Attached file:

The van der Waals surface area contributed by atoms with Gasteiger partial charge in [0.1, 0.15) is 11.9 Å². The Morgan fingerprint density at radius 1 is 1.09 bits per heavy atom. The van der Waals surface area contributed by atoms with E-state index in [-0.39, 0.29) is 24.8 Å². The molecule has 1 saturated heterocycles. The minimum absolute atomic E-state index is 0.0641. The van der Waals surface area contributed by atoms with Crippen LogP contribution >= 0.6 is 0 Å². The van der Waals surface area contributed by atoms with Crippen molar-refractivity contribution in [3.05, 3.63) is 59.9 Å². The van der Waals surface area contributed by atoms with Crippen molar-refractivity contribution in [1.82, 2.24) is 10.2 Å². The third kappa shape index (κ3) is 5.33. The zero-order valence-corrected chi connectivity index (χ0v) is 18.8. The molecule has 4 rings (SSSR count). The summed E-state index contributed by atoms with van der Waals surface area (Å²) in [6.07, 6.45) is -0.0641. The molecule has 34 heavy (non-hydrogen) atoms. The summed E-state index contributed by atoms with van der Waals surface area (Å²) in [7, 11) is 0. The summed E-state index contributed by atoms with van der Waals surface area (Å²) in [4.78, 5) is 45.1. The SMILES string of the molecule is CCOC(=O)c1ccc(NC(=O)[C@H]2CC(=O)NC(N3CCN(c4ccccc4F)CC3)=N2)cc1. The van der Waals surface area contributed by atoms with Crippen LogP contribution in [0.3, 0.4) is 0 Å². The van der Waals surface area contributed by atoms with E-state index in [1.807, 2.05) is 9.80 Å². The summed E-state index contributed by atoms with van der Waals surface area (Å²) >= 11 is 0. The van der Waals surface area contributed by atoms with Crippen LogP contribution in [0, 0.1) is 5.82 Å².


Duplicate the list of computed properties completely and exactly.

The van der Waals surface area contributed by atoms with Gasteiger partial charge in [0.1, 0.15) is 11.9 Å². The Morgan fingerprint density at radius 1 is 1.09 bits per heavy atom. The van der Waals surface area contributed by atoms with E-state index in [-0.39, 0.29) is 24.8 Å². The molecule has 1 saturated heterocycles. The minimum absolute atomic E-state index is 0.0641. The van der Waals surface area contributed by atoms with Crippen LogP contribution >= 0.6 is 0 Å². The van der Waals surface area contributed by atoms with Crippen molar-refractivity contribution in [3.05, 3.63) is 59.9 Å². The van der Waals surface area contributed by atoms with Crippen molar-refractivity contribution in [1.82, 2.24) is 10.2 Å². The third kappa shape index (κ3) is 5.33. The zero-order valence-corrected chi connectivity index (χ0v) is 18.8. The molecule has 4 rings (SSSR count). The summed E-state index contributed by atoms with van der Waals surface area (Å²) in [6.07, 6.45) is -0.0641. The molecule has 34 heavy (non-hydrogen) atoms. The summed E-state index contributed by atoms with van der Waals surface area (Å²) in [7, 11) is 0. The summed E-state index contributed by atoms with van der Waals surface area (Å²) in [4.78, 5) is 45.1. The SMILES string of the molecule is CCOC(=O)c1ccc(NC(=O)[C@H]2CC(=O)NC(N3CCN(c4ccccc4F)CC3)=N2)cc1. The van der Waals surface area contributed by atoms with Crippen LogP contribution in [0.3, 0.4) is 0 Å². The van der Waals surface area contributed by atoms with E-state index in [1.807, 2.05) is 9.80 Å². The summed E-state index contributed by atoms with van der Waals surface area (Å²) >= 11 is 0. The van der Waals surface area contributed by atoms with Crippen LogP contribution in [0, 0.1) is 5.82 Å².